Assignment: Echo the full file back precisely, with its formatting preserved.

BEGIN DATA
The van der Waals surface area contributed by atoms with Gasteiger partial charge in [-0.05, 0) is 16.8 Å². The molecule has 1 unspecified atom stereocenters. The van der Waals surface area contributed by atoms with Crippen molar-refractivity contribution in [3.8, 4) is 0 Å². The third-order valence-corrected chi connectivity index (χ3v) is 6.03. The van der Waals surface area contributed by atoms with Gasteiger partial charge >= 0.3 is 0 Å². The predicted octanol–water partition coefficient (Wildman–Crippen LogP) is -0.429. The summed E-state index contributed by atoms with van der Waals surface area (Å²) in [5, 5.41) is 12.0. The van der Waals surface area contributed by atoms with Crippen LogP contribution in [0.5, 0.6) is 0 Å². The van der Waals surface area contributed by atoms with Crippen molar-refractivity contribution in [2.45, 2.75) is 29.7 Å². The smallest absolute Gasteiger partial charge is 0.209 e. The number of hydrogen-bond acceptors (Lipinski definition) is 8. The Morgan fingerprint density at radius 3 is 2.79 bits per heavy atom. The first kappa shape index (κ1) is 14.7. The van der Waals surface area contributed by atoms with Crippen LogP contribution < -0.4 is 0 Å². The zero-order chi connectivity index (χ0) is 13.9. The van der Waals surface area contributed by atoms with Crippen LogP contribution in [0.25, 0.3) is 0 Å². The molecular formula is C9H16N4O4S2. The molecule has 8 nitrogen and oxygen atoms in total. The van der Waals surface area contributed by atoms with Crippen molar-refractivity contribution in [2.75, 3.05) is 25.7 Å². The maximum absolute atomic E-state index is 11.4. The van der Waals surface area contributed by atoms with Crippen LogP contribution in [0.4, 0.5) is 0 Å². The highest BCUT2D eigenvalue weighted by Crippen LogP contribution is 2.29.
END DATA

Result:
The van der Waals surface area contributed by atoms with Gasteiger partial charge in [-0.05, 0) is 16.8 Å². The molecule has 1 unspecified atom stereocenters. The van der Waals surface area contributed by atoms with Crippen molar-refractivity contribution in [3.8, 4) is 0 Å². The third-order valence-corrected chi connectivity index (χ3v) is 6.03. The van der Waals surface area contributed by atoms with Gasteiger partial charge >= 0.3 is 0 Å². The predicted octanol–water partition coefficient (Wildman–Crippen LogP) is -0.429. The summed E-state index contributed by atoms with van der Waals surface area (Å²) in [5, 5.41) is 12.0. The van der Waals surface area contributed by atoms with Crippen LogP contribution in [0.5, 0.6) is 0 Å². The van der Waals surface area contributed by atoms with Crippen molar-refractivity contribution in [2.45, 2.75) is 29.7 Å². The smallest absolute Gasteiger partial charge is 0.209 e. The number of hydrogen-bond acceptors (Lipinski definition) is 8. The Morgan fingerprint density at radius 3 is 2.79 bits per heavy atom. The first kappa shape index (κ1) is 14.7. The van der Waals surface area contributed by atoms with Crippen LogP contribution < -0.4 is 0 Å². The zero-order chi connectivity index (χ0) is 13.9. The van der Waals surface area contributed by atoms with Crippen LogP contribution in [0.25, 0.3) is 0 Å². The molecular formula is C9H16N4O4S2. The molecule has 8 nitrogen and oxygen atoms in total. The van der Waals surface area contributed by atoms with Crippen molar-refractivity contribution in [2.75, 3.05) is 25.7 Å². The maximum absolute atomic E-state index is 11.4. The van der Waals surface area contributed by atoms with Crippen LogP contribution in [0.4, 0.5) is 0 Å². The highest BCUT2D eigenvalue weighted by Crippen LogP contribution is 2.29.